The Douglas County government is struggling to find employees and seeing “historically high” turnover rates as the board of commissioners have delayed providing raises to their …
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Douglas County government is struggling to find employees and seeing “historically high” turnover rates as the board of commissioners has delayed approving raises.
In April, human resources director Laura Leary asked commissioners to approve a 3% across-the-board raise for the county’s 1,350 employees.
“Some directors would say, they would describe it as a staffing crisis right now,” Leary said.
Leary recommended that a raise be enacted for June 30 paychecks, saying the latest the board could vote to meet that timeline was in May.
Commissioner Lora Thomas supported the raise increase while commissioners Abe Laydon and George Teal were not ready to move forward.
While the board agreed to revisit the subject in May, no meeting was ever scheduled. A spokesperson said it will be discussed sometime in June.
Last year’s turnover rate at the county was about 18% and this year is on par to be about the same. As of June 3, there were 139 vacancies in the organization.
“In jobs we used to get say 20 to 30 applicants pretty regularly, we are seeing things like two applicants, three applicants,” Leary said.
County Clerk and Recorder Merlin Klotz has also been asking commissioners to pay his staff higher wages in several emails obtained by Colorado Community Media through a public records request.
“Failure to create a system that addresses this issue in real time will simply create chaos, retention/retrain costs and a larger monster to address as we kick the problem down the road,” Klotz wrote in a Jan. 12 email.
In other emails, Klotz said in 2021, his office brought in nearly 20% more revenue compared to the previous year. In April, he said his office’s turnover rate was 10%.
“My fear is that at some point the current unacceptable attrition rate will become a mad rush to the door,” he wrote April 12.
Commissioners have met with Klotz, Coroner Jill Romann, Treasurer Dave Gill and Assessor Lisa Frizell regarding compensation complaints, Commissioner Abe Laydon said.
In May, the commissioners received an anonymous letter on the topic from someone who identified themself a Douglas County employee. The author, who declined to speak with Colorado Community Media on the record out of fear of retribution, described difficulties coming from the low wages.
“We appreciate our new Douglas County open space. Unfortunately, we can’t afford to drive there or pay for food to enjoy on a picnic,” they wrote.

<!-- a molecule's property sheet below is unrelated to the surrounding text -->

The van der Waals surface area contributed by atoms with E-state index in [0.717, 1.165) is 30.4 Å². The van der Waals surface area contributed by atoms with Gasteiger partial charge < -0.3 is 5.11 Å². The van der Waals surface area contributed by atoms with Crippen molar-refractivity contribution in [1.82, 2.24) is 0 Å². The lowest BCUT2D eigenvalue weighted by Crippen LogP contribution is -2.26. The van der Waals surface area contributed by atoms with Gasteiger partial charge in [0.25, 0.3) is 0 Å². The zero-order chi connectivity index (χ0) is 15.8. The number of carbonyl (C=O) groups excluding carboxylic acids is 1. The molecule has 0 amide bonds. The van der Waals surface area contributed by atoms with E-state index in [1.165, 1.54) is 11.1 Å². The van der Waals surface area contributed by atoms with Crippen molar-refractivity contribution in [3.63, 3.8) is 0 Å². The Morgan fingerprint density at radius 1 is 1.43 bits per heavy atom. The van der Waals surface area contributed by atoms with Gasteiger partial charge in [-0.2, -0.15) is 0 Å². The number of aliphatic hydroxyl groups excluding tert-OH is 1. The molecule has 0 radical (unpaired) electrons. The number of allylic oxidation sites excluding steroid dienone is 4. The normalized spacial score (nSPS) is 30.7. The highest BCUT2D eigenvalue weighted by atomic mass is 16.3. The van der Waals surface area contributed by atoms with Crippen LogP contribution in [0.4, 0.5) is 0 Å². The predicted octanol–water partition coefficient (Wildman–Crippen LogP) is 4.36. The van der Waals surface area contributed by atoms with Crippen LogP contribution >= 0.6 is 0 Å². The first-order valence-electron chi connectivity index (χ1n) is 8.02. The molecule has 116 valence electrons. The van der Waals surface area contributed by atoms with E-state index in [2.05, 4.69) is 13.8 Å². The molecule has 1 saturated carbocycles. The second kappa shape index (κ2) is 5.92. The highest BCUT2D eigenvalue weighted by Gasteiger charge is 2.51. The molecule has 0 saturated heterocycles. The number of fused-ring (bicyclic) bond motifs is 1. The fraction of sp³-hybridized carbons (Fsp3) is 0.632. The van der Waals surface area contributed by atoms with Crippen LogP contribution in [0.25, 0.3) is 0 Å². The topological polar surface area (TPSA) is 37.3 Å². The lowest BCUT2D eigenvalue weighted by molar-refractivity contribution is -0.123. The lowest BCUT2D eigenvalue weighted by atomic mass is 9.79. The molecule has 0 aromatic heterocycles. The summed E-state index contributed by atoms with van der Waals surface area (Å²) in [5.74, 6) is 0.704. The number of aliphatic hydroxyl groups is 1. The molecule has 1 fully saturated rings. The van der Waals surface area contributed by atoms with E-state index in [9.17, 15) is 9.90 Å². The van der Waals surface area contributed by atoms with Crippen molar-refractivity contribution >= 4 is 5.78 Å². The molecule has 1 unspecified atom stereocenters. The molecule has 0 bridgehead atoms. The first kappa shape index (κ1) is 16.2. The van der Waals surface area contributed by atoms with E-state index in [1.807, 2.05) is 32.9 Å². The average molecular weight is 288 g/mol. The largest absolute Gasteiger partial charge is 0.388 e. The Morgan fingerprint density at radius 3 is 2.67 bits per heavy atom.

Douglas County, one of the wealthiest counties in the country, announced this year that its budget is balanced and is virtually debt-free. In the April 18 staff presentation, finance director Martha Marshall said raises would cost about $2.25 million this year.
“All funds can handle that without a problem,” she said.
In the meeting, Laydon said he was hesitant to enact the raise because he didn’t want “to be accused of pulling a stunt before the primary election.” Laydon is running for re-election this year and is uncontested in the June primary.
In a June 3 interview, Laydon said the commissioners are “taking a very hard look” at raises this month and that he anticipates a significant cost of living adjustment.
“I think as a commissioner our citizens rely on the board to be good fiscal stewards and not to be reactionary to momentary financial pressures,” he said. ”If there’s a significant market correction and we’ve made a significant commitment on a significant financial commitment that we can’t adjust in the future, or it would be hard to adjust in the future, we’re putting the county in jeopardy.”
Commissioner George Teal also didn’t support the measure in April, saying he wanted to wait to see how the ongoing war in Ukraine and interest rate changes will impact the economy.
“Not everybody is getting it in the private sector,” he said.”They’re getting the inflation but they’re not getting the inflation to their paychecks.”
Commissioner Lora Thomas said she would be in favor of the 3% raise.
“They’re not going to get rich off this but it’s going to help them pay for their gas and put food on the table for their kids,” Thomas said. “So I would like to encourage us to help our employees who help our residents.”
Thomas said she requested another meeting on the topic be scheduled for June 3 but it didn’t occur. She added she’s concerned that employees may feel the need to turn to collective bargaining if a raise is not provided.
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